On the vast Lac Ouareau, located near the town of Saint-Donat, sits a charming traditional house surrounded by birch trees. The owners, a dynamic stepfamily, commissioned ACDF to design for their many children a larger area to play and relax. In order to make sure everyone in the family can find a peaceful corner when spending time together, the architects created an addition that mirrors the original building’s dimensions. The extension preserves and pays tribute to the historic house while reflecting the beauty of the landscape it inhabits.
The new space – a white prism standing on a concrete pedestal – appears like a refined version of the existing house. Through this contrasting effect, the extension maintains a connection to the original building and its location. The sheet metal roof and wood cladding resemble the smooth and shiny bark of birch trees growing on the site; its hues and textures also recall the whitewashed walls of countryside barns.
On the ground floor, an open-plan space and large windows allow spectacular views on the lake. Polished concrete floors and natural wood details are used with simplicity, emphasizing the materials’ richness. Surrounded by black slatted wood, the central fireplace creates a relaxing ambience and an oasis of comfort in the vast living room. Built-in benches offer private spaces in common areas and cleverly include hidden storage. The living room and its gaming table encourage the children to make the space their own, providing playful and relaxing family time.
The architects designed the new master bedroom at the lower level. Nested in a cliff, the room benefits from the descending topography of the site and receives plenty of sunlight.
The transition from the old house to the new one takes place on a glass bridge. From the extension, an oak wood frame directs views toward the inside of the existing house, the frame’s warm shade matching the old wood planks. The truncated shape of the bridge makes it wide enough to occupy: a welcomed pause in the landscape, floating over a garden. The bridge’s axis aligns the kitchen of the existing building and the new living room. Even when they are seated apart, family members can keep an eye on each other and share quality time.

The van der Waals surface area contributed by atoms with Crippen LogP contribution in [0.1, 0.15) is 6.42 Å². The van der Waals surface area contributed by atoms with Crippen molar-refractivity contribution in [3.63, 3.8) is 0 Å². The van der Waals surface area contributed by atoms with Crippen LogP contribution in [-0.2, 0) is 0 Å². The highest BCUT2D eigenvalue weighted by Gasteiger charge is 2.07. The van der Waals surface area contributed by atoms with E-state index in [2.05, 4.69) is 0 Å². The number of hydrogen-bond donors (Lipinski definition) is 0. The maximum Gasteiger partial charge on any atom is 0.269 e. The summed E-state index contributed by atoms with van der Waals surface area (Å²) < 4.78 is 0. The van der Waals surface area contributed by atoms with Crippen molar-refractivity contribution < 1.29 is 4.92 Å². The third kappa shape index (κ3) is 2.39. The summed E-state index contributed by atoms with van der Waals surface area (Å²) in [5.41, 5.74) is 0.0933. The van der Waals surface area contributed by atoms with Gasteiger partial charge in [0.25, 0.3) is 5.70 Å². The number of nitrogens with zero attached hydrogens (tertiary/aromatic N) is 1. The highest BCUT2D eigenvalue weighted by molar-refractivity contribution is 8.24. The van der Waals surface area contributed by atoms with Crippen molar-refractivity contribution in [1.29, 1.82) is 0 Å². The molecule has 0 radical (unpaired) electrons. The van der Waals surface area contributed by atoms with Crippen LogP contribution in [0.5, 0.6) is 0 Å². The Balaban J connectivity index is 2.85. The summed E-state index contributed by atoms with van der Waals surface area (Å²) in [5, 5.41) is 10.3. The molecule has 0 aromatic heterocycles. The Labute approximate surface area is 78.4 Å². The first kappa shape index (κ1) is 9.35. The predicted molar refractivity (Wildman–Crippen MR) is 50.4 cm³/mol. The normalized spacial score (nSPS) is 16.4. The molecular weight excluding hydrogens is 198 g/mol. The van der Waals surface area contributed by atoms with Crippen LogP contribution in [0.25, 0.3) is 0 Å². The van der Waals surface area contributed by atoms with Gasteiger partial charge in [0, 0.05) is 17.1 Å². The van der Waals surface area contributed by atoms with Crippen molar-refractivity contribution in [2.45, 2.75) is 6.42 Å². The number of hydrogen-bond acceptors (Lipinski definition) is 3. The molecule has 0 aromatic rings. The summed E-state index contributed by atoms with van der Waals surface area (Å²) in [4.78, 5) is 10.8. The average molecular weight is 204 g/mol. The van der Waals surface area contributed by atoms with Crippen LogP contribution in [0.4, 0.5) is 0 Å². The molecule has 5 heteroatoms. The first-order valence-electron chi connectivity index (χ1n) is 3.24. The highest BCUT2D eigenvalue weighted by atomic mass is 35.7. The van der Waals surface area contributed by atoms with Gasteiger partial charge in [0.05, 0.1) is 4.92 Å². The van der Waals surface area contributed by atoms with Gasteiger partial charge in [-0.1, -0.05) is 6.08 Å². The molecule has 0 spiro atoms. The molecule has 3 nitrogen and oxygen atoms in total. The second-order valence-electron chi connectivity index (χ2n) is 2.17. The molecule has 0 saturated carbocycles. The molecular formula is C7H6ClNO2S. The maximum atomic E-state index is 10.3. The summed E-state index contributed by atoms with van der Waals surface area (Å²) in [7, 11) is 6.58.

The transformation orchestrated by ACDF marries the lovely patina of the traditional house to the extension’s clean lines. A variety of new spaces inside the family home gives the owners a place to enjoy each other and the landscape.
Official name of the project: Chalet La petite soeur
Location: Saint-Donat, Quebec, Canada
Project end date: 2018
Area: 1,400sq ft (130m2)
Architects: Maxime-Alexis Frappier, Patrick Morand, Yoanna Anastassova, Kassandra Bonneville, Mireille Létourneau, Romilda Reda
Project manager: Patrick Morand
Collaborators: Étienne Hotte
Photographer: Adrien Williams
About ACDF Architecture
Montreal-based and globally focused, ACDF is one of Canada’s most energetic and exuberant young architecture firms. Over the past nine years, the studio has enjoyed a bold ascent and continues to complete even-more ambitious, design-savvy projects at every scale, including commercial, residential, hospitality, interiors and master planning projects. Under the direction of Maxime-Alexis Frappier, Joan Renaud and Etienne Laplante Courchesne the studio’s work is timeless and highly tailored, with trim lines and intelligent planning. Clever touches add levity - such as anamorphic patterns or unusual juxtapositions of materials that instill a sense of spirit.
The studio engages each client with a high-degree of care, building a strong relationship based on open communication and respect. ACDF respects time line and budgetary constraints while creating custom spaces that reflect the client’s brand, from the overall concept down to the smallest details.
ACDF architecture is known for their design approach, which places the user at the center of their work, while maintaining a rigor that permits the successful realization of complex projects within rigid constraints. Their architecture is developed as a narrative that sensitively responds to the existing context, the project program, the client’s needs, and the given budget. Every project is founded on a unique clear language that fosters bold and lively designs, in which architecture generates prosperity on the social, economic, and cultural scales.
The quality of ACDF’s projects has been repeatedly acknowledged by the appointment of 40 awards and accolades, including the appointment of the 2010 Canadian Governor General’s Award and, more recently, the prestigious award and title of Architect of the Year in Canada (40 years and under) awarded by the Royal Architectural Institute of Canada. Their work has also been published in more than 50 magazines world-wide.